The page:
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UK Government’s New Energy Bill Discount Scheme Leads To Vastly Reduced Support For Struggling Operators

UK Government’s new Energy Bill Discount Scheme leads to vastly reduced support for struggling operators

From the 1st of April 2023 all eligible non-domestic customers who have a contract with a licensed energy supplier will see a unit discount of up to £6.97/MWh automatically applied to their gas bill and a unit discount of up to £19.61/MWh applied to their electricity bill.  This greatly reduced level of support will be in place for 12 months and customers do not need to apply for their discount. As with the current scheme, suppliers will automatically apply reductions to the bills of all eligible non-domestic customers.

The Chancellor has also written to OFGEM, asking for an update in time for the Budget on the progress of their review into the non-domestic market. He has asked for their assessment of whether further action is needed to secure a well-functioning market for non-domestic customers following reports of challenges certain customers are facing, including in relation to the pricing and availability of tariffs, standing charges and renewal terms, and the ability of certain sectors to secure contracts.

In responding to the Government’s new Energy Bill Discount Scheme the SLTA released the following statement:-

The Scottish Licensed Trade Association has expressed “very serious concerns” over the introduction of a new £5.5 billion scheme to support businesses with their energy, announced yesterday in the House of Commons.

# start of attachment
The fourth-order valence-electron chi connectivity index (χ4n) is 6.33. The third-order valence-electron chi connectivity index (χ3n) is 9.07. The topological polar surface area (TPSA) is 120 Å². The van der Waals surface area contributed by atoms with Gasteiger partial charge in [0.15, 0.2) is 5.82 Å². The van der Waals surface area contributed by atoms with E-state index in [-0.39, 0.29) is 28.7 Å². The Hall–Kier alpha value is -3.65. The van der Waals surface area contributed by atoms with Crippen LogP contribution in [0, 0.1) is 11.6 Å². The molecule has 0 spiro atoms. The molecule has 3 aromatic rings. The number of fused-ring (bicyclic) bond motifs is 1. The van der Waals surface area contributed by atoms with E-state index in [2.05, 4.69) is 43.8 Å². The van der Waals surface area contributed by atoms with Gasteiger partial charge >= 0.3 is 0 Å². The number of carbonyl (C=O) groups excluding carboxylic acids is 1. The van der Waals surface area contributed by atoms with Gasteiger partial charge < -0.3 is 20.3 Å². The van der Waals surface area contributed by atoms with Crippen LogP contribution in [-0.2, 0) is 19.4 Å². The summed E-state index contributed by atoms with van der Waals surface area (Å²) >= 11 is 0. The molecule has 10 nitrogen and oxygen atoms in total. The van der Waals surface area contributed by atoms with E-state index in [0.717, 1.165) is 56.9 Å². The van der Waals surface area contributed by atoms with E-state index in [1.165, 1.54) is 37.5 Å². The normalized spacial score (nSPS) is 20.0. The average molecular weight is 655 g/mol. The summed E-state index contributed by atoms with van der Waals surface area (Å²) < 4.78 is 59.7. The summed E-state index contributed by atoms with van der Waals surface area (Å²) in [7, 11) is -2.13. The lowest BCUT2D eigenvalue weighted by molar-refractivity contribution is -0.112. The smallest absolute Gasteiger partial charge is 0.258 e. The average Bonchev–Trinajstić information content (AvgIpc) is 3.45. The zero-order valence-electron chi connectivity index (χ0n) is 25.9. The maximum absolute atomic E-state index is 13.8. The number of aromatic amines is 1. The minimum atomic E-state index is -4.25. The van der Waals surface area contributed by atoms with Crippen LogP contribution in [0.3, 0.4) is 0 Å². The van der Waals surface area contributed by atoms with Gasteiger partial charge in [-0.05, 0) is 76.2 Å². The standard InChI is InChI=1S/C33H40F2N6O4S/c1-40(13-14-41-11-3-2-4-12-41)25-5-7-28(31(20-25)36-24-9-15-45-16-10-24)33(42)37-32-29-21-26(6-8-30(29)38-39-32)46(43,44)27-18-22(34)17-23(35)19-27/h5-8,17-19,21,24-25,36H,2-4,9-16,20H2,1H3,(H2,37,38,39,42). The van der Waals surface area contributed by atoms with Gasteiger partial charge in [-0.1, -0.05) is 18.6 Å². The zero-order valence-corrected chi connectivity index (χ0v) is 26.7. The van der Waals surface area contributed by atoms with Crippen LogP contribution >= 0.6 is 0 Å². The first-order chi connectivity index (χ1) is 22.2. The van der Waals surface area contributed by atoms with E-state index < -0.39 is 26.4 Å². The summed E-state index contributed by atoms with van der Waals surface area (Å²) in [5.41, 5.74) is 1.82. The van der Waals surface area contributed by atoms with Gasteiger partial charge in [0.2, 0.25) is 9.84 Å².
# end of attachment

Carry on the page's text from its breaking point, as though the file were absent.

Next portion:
With the current cap on the wholesale unit cost of electricity and gas for firms set to expire at the end of March, it will be replaced with a new scheme that offers a discount on wholesale prices rather than a fixed price.

Colin Wilkinson, SLTA managing director, said that struggling hospitality businesses were desperate for financial support and queried how effective this new scheme will be, given the vastly reduced reduction in the level of support at a time when businesses are recovering from the pandemic and still paying off debts incurred during Covid.

He said:

“Many businesses in the hospitality sector in Scotland have had a bitterly disappointing December – normally one of the year’s key trading periods for the sector – as a direct result of the economic crisis, train strikes, poor late-night public transport and lack of taxi provision in some towns and cities. We’re into the second week of January and these challenges remain.

So, to hear that the current energy scheme is to be replaced with one that offers a discount on wholesale prices rather than a fixed cap price means that businesses will receive a vastly reduced level of support – understandably, we have very serious concerns about the impact this will have on the hospitality sector.

Obviously, we are grateful for any government support but this new Energy Bills Discount Scheme does not, in our view, offer much hope for vulnerable sectors like hospitality when you consider that energy costs now account for around 8-10% of turnover for an average pub or bar. Energy is the second-highest cost for hospitality venues.

The cost of this scheme, at £5.5bn, is not insignificant but when you drill down into the detail, small businesses in particular will not be much better off. James Cartlidge, the Exchequer Secretary to the Treasury, said that the discount would be the equivalent to a £2,300 saving for an average small pub or bar and of course every little bit helps. But it’s not nearly enough.

We said before Christmas that we know of many businesses set to close permanently amid the cost-of-living crisis and other ongoing pressures and there is also that other elephant in the room – the fact that we urgently need meaningful intervention on business rates.”

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